Can we blame the Lakers television deal for the lockout?

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There is plenty of blame to go around for why we are still sitting here with an NBA lockout going on and the regular season postponed.

David Stern, Billy Hunter, Kevin Garnett, Paul Allen, Derek Fisher, Robert Saver and Bennett Salvatore are all to blame. Oh, wait, not Salvatore. I just blame him for everything wrong with the NBA out of habit. My bad.

But now we can add another to the blame list — Jerry Buss and the Lakers new massive television deal. Brian Windhorst of ESPN passes along this tidbit.

When the Lakers agreed to a new local television deal worth several billion dollars last winter, it only further united their small-market competition in pressing for a makeover of both the revenue-sharing system and the split with the players.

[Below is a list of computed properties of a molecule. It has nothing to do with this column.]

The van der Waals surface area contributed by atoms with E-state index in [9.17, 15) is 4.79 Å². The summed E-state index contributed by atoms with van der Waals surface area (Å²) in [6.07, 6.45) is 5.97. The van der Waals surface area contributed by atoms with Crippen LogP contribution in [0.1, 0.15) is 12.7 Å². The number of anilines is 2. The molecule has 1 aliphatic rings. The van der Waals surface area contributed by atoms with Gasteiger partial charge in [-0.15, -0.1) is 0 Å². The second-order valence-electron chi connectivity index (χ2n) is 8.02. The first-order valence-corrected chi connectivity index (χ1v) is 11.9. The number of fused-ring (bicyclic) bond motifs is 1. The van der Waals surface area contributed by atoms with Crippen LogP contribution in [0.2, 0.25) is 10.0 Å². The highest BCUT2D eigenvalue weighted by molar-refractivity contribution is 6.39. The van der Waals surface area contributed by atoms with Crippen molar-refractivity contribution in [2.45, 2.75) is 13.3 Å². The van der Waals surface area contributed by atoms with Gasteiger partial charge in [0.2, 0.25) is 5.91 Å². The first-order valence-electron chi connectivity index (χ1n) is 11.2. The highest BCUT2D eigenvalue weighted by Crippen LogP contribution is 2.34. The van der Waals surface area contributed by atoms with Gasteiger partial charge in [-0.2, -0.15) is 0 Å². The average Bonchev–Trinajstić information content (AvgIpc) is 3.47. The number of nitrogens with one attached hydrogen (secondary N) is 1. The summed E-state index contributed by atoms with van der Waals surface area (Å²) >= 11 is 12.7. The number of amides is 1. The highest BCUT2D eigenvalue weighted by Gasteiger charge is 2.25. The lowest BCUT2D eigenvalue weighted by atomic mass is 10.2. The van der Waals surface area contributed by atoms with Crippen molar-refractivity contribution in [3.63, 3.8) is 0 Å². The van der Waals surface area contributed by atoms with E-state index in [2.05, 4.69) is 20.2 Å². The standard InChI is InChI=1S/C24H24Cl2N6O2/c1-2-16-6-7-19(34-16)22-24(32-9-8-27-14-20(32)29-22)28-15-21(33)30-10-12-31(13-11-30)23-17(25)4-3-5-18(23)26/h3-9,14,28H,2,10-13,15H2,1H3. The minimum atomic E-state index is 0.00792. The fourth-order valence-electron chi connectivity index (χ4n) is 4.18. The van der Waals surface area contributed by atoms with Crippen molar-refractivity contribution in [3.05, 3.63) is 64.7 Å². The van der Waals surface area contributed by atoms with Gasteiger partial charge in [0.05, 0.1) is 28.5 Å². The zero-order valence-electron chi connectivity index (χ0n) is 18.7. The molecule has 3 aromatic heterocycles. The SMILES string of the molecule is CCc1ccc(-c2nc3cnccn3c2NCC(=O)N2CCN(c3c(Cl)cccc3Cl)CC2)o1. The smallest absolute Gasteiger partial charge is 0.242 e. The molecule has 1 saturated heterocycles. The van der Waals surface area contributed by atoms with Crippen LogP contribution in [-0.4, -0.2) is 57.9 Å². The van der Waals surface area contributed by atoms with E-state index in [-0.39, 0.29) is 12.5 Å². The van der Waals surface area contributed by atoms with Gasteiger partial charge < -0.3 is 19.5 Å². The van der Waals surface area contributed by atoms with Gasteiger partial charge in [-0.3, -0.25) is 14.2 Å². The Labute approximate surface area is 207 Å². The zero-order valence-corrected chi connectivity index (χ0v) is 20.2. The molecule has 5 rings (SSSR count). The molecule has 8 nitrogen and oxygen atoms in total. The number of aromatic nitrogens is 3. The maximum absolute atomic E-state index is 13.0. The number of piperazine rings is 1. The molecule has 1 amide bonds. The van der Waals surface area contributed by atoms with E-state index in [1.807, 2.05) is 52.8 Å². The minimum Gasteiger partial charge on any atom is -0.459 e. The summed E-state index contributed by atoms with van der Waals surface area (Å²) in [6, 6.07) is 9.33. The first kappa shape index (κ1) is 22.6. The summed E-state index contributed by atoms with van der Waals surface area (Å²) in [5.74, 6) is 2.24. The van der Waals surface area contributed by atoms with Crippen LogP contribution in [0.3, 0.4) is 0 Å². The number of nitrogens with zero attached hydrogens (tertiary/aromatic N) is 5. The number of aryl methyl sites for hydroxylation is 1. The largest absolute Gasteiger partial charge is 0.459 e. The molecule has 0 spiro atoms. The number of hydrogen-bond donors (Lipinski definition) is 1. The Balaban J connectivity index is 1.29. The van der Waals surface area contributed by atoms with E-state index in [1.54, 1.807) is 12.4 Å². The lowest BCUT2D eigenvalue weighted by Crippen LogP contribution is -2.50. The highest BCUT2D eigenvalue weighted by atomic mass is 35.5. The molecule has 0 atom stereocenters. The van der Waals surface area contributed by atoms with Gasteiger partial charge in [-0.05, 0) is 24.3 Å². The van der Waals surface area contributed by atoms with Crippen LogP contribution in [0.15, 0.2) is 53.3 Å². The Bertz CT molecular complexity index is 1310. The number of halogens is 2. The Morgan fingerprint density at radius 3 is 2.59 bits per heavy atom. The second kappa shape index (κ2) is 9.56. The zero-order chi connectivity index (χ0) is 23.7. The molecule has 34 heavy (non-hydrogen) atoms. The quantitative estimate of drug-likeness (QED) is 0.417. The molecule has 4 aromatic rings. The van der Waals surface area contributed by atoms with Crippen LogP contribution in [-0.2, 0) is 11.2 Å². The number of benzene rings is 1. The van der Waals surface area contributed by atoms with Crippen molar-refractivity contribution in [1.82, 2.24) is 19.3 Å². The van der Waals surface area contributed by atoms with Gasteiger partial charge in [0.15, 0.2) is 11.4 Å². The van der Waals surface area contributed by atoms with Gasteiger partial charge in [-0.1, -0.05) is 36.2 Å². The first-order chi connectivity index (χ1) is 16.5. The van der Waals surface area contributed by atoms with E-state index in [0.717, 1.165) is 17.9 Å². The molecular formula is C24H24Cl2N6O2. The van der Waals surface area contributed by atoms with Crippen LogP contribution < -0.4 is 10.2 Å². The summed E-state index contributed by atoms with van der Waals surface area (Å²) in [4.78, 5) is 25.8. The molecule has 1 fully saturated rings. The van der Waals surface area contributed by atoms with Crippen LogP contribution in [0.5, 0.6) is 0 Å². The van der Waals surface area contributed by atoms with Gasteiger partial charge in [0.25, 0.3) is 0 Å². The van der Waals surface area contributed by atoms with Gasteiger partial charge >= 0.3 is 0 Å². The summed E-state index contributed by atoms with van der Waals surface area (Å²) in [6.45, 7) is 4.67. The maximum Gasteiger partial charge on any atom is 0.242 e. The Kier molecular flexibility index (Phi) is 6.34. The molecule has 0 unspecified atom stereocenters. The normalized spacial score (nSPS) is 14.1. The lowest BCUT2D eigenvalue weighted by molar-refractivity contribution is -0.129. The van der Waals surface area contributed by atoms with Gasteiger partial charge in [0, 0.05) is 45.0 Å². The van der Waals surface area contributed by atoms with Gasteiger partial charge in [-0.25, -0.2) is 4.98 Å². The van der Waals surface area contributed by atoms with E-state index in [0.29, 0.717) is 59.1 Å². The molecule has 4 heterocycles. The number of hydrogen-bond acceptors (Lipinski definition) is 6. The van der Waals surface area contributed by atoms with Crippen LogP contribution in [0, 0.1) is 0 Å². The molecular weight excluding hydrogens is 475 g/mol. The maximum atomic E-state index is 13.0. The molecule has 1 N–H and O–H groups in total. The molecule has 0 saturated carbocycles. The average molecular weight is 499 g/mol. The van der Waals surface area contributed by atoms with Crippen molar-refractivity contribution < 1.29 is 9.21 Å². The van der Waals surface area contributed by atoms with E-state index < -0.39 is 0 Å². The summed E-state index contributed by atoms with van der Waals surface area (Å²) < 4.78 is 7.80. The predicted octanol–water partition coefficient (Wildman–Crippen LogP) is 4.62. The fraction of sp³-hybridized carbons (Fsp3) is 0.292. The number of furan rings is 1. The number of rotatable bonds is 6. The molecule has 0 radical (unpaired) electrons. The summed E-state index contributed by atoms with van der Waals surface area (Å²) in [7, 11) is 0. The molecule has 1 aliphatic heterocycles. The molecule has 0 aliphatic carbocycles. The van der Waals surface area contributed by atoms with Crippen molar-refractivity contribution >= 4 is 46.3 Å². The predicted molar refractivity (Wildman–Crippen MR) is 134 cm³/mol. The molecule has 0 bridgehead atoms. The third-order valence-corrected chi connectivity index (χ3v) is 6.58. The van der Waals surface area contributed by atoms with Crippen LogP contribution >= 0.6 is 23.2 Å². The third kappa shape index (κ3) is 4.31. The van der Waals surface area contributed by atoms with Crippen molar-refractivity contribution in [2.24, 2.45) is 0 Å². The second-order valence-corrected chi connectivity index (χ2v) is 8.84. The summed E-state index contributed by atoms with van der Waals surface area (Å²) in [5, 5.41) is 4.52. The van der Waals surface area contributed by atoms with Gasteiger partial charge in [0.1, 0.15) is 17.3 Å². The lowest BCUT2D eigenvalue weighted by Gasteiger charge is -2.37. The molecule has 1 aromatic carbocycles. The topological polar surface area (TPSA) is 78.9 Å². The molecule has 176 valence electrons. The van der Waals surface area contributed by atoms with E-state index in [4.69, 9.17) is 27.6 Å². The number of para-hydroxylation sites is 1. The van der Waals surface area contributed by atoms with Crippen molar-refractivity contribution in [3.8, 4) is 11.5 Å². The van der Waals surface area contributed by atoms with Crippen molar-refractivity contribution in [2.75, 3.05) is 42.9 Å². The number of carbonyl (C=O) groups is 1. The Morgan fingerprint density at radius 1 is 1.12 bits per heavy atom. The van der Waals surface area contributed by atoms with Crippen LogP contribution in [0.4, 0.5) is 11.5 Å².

“That Lakers’ TV deal scared the hell out of everybody,” one league official said. “Everyone thought there is no way to compete with that. Then everyone started thinking that it wasn’t fair that they didn’t have to share it with the teams they’re playing against.”

And here we are now, with the owners holding the hard line.

The other owners realized that the Lakers are raking in the cash, that the Celtics are about to do the same with a new deal with Comcast.

Those small market owners wanted a chunk of that money — make no mistake, this whole lockout is about cash — but they cleverly phrased it as “competitive balance.” They say it’s not about the money, it’s about a chance to compete.

If they want to compete, they need to draft well and make smart decisions with their contracts. The Raptors had a larger payroll than the Heat last season, money alone is not the answer.

So the small market owners started driving the bus, demanding major givebacks from the players and a bigger share of revenue sharing from the larger market teams. Those larger market teams don’t want to cut into their profits, so they say, “fine with the revenue sharing, but all that money we send out has to be new revenue we get in from this labor deal.”